In this chapter the chronological account continues through the Late Empire, but we have to go back in time to look at the background to some different groups of people who become important in the story of astrology in the later period. Here we encounter various Christian sects, but also Jews and other religious groups who came to be seen as heretics by the Church.
It was in 312 CE that the emperor Constantine was converted to Christianity. Thus began the process of Christianising the Roman Empire. While he made the Church his ally and diverted resources to it from the traditional religion, the continuing vitality of paganism is attested by the appearance of the pagan emperor Julian in 361, though his rule lasted only till 363.
The legal situation is revealed to us by the codification made under Theodosius in the late fourth century. The anti-pagan legislation of which the laws on divination were part was only sporadically enforced, and it was not until 407 CE that those simply practising pagan religion were pronounced to be breaking the law. However, the laws concerning divination were tougher than any previously in force. In 358 the long-standing connection of magic and divination apparent in earlier trials was formalised. Seen as essentially the same activity, they were one of the five major crimes, and therefore punishable by death. 1 Constantius was particularly concerned about those involved in his own entourage, and warned, in 358, that high rank would not save them from due punishment:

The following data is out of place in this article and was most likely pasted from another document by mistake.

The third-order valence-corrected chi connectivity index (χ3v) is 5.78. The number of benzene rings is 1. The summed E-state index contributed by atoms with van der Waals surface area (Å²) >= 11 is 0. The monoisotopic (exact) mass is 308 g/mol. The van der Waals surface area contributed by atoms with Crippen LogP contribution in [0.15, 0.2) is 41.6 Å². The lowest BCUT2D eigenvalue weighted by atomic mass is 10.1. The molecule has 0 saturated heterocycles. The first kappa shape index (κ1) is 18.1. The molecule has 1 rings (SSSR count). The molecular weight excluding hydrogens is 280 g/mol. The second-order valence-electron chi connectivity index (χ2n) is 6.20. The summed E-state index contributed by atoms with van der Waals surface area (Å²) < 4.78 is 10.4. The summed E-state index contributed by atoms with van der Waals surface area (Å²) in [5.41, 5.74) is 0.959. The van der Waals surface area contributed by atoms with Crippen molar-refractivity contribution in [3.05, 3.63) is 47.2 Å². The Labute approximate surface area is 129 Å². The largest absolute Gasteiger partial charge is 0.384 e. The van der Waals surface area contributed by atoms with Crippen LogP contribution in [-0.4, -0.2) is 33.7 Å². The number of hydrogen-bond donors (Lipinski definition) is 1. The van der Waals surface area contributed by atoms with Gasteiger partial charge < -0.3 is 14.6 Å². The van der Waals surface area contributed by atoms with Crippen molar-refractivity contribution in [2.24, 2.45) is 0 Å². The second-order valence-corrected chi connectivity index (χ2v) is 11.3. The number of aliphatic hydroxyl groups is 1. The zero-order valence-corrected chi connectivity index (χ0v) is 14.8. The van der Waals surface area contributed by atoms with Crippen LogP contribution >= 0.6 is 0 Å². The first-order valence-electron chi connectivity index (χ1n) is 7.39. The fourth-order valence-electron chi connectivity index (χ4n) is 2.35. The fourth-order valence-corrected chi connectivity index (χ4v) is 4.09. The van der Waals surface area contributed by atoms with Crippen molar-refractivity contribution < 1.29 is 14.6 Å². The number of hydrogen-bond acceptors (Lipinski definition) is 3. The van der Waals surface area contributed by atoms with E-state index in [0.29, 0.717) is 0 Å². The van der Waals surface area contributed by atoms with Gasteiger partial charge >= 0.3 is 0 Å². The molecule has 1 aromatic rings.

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Publication information: Book title: Ancient Astrology. Contributors: Tamsyn Barton - Author. Publisher: Routledge. Place of publication: New York. Publication year: 1994. Page number: 64.
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